Skunked!?!

“Skunked” is fishing slang for spending the whole day at the lake with nothing to show for it.

Well, yesterday I got skunked on the first day of the affiliate promo I mentioned.

85,000 subscribers, 2 emails, 0 sales.

I've never seen this before.

I've had campaigns that didn't go as well as hoped—plenty of those.

Zero sales though? New one by me.

So what's up with that?

Here are some possibilities:

  1. There's a technical problem. When you see zero sales, this is actually the most likely cause. Funnels can break in a million different ways, like a stray character in a URL, or a discount code with the wrong expiration date.

I did a test purchase to rule this one out—everything seems to be working.

  1. The offer isn't relevant to the audience. People often make the mistake of thinking that, given a large enough list, you can sell just about anything. This is NOT true. Subscribers view you in a specific context. Stray even a couple of steps beyond this, and you'll quickly get a reality check on the limits of marketing.

In this case the offer is definitely relevant to a substantial chunk of the audience.

  1. The list is dead or low quality. I frequently talk to business owners who have large email lists that they haven't contacted in years. Or they signed up for a free software trial. Or maybe they even bought a list from someone (shudder). The giveaway here is single-digit open rates.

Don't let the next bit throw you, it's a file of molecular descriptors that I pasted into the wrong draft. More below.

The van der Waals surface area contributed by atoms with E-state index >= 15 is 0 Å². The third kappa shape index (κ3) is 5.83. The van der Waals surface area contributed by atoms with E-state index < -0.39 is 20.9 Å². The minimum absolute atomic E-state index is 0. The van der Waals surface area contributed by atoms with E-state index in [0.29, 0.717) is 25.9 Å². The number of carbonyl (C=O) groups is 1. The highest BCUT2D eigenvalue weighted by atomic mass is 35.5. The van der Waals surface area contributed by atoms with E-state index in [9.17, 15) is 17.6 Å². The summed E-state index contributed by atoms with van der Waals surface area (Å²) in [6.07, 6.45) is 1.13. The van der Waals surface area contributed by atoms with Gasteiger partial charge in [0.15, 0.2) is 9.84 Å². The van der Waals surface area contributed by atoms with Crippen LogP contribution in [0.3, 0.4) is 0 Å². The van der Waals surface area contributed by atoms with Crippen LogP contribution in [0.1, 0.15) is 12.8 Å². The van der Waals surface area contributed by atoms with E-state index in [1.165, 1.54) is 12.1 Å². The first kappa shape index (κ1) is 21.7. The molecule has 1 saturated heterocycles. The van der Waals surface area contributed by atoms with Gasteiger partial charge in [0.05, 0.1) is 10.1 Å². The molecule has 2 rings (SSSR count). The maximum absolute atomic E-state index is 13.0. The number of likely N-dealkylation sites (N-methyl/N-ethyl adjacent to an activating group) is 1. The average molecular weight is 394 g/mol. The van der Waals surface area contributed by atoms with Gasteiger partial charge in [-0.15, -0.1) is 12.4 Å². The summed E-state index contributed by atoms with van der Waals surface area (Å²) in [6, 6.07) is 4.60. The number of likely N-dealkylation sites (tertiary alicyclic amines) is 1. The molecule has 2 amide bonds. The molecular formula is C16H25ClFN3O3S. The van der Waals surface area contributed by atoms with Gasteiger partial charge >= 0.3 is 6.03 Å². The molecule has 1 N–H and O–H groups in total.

My emails yesterday got open and click rates that are on par with other campaigns.

  1. Price is too high. In marketing circles there's a lot of happy talk about how prices are relative, how competition doesn't matter, and how good copy can overcome price objections.

There's some fine print with this that usually gets glossed over. In order for you to command a premium price to be true, your product has to a.) provide a result that is highly desired by your audience and b.) do it in a way that is obviously better than your (less costly) competition.

I'm leaning toward this last item as the culprit here.

The product is a video course, priced significantly higher than the going price for a typical course these days.

So it's likely that potential buyers don't see enough of a difference to warrant the high price tag.

The way to find this out is by dropping the price significantly to see if you start getting sales.

If you get a good amount of sales at the lower price, you know that you either need to keep the price low, or find a way to substantially increase the perceived value.

Since I don't own the product here, I'm a bit restricted in that regard.

This promo is turning out to be more interesting than I thought—I'll share more as events unfold.